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Sir Arthur Conan Doyle
Sir Arthur Conan Doyle’s famous character, Sherlock Holmes, was an unabashed cocaine addict. Historians have long speculated about Doyle’s own experiences with cocaine, but the evidence on that point remains inconclusive. Doyle may not have been an addict himself, but history is replete with famous authors whose drug use ranged from dabbling in addictive substances to full-blown addiction.
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The horror novelist, Stephen King, was so addicted to cocaine that he claims to have little memory of the 1980s. In his semi-autobiographical work, On Writing, he also recounts his problems with alcohol and painkillers.
Unlike King, who was fortunate to have survived those years, the spokesman for the Beat Generation, Jack Kerouac (of On the Road fame), died of a liver hemorrhage when he was 47 years old, following years of heavy drinking.
William S. Burroughs
Kerouac’s contemporary, William S. Burroughs, reportedly killed his wife while on a heroin binge.
Philip K. Dick
Robert Louis Stevenson
Lest you think that drug use is confined to twentieth-century writers, keep in mind that Robert Louis Stevenson died at the age of 45 after years of cocaine and morphine use.
Charles Dickens succumbed to a morphine addiction when he was 58.
Edgar Allen Poe
Edgar Allen Poe, who drank heavily and is believed to have used opium, died when he was barely 40 years old.
Substance abuse issues during the 1800s were also not confined to male authors.
Elizabeth Barrett Browning
Elizabeth Barrett Browning, for example, was reported to have used opium to inspire her writing.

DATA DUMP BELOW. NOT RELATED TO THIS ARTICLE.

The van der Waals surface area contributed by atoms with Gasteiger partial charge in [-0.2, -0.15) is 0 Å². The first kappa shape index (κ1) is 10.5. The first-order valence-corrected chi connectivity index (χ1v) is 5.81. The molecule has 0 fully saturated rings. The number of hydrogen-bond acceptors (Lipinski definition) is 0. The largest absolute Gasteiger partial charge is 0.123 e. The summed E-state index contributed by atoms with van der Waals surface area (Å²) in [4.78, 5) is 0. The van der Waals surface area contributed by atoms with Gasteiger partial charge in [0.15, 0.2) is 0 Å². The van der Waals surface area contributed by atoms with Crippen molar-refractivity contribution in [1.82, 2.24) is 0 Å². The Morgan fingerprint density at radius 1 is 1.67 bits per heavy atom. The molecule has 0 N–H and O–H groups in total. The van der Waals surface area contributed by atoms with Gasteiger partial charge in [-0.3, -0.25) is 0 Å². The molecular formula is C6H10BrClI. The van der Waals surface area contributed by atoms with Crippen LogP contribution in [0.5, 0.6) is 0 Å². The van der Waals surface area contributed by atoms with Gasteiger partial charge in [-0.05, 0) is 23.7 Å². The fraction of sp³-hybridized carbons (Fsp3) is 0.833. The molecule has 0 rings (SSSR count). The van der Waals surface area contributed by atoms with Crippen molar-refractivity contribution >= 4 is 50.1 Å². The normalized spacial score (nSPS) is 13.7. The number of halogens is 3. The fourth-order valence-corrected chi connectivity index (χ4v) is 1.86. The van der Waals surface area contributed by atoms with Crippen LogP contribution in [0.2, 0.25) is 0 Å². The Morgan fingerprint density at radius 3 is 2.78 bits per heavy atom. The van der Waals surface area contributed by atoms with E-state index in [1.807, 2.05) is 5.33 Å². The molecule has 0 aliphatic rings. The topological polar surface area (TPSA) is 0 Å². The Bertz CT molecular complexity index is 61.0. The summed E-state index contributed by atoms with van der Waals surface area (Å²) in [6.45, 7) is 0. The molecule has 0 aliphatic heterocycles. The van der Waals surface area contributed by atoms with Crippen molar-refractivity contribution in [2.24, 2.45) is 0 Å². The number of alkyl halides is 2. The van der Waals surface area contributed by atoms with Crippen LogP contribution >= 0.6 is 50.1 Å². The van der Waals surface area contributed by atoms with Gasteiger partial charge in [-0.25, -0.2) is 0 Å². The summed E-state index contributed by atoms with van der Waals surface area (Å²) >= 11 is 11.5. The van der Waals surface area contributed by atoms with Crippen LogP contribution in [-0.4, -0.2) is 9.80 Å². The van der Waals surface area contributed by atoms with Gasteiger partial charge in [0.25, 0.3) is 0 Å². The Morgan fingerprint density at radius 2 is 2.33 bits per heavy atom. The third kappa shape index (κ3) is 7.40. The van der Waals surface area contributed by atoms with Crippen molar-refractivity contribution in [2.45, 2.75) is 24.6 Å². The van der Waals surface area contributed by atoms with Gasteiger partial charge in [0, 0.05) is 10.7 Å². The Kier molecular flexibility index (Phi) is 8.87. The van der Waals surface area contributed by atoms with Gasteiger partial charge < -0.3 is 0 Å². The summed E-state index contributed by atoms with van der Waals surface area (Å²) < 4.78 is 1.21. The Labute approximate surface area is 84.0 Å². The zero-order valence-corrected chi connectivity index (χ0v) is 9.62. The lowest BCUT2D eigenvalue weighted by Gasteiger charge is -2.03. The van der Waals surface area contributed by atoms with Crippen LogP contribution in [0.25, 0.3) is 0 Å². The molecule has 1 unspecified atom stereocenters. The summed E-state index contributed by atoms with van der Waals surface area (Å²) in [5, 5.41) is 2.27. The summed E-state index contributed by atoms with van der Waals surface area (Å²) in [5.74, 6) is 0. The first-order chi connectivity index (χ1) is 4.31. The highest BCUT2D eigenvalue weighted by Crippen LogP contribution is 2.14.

Hunter S. Thompson
No list of famous drug-using authors would be complete without the gonzo journalist, Hunter S. Thompson. Thompson, who filled his days with liquor, marijuana, psychedelics, and a plethora of other substances, committed suicide when he was 67.
F. Scott Fitzgerald
The playwright, Tennessee Williams, choked on one of his medications after suffering from multiple psychological disorders and substance abuse issues.
The libertarian icon, Ayn Rand, relied on amphetamines to power her through her lengthy novels.
Truman Capote, whose fame in the 1970s and 1980’s surpassed that of many other authors at that time, drank heavily and reportedly abused drugs with reckless abandon, leading to several stays in rehab facilities.
The poet and novelist, Charles Bukowski, relied on heavy doses of whiskey to fuel his creativity.
All around the world, great creatives, leaders, and people have struggled with drug and alcohol addiction. There is no shame in your struggles. If you are living in Ireland and struggling with a drug and alcohol addiction, call Smarmore Castle Private Clinic today. Real change is possible.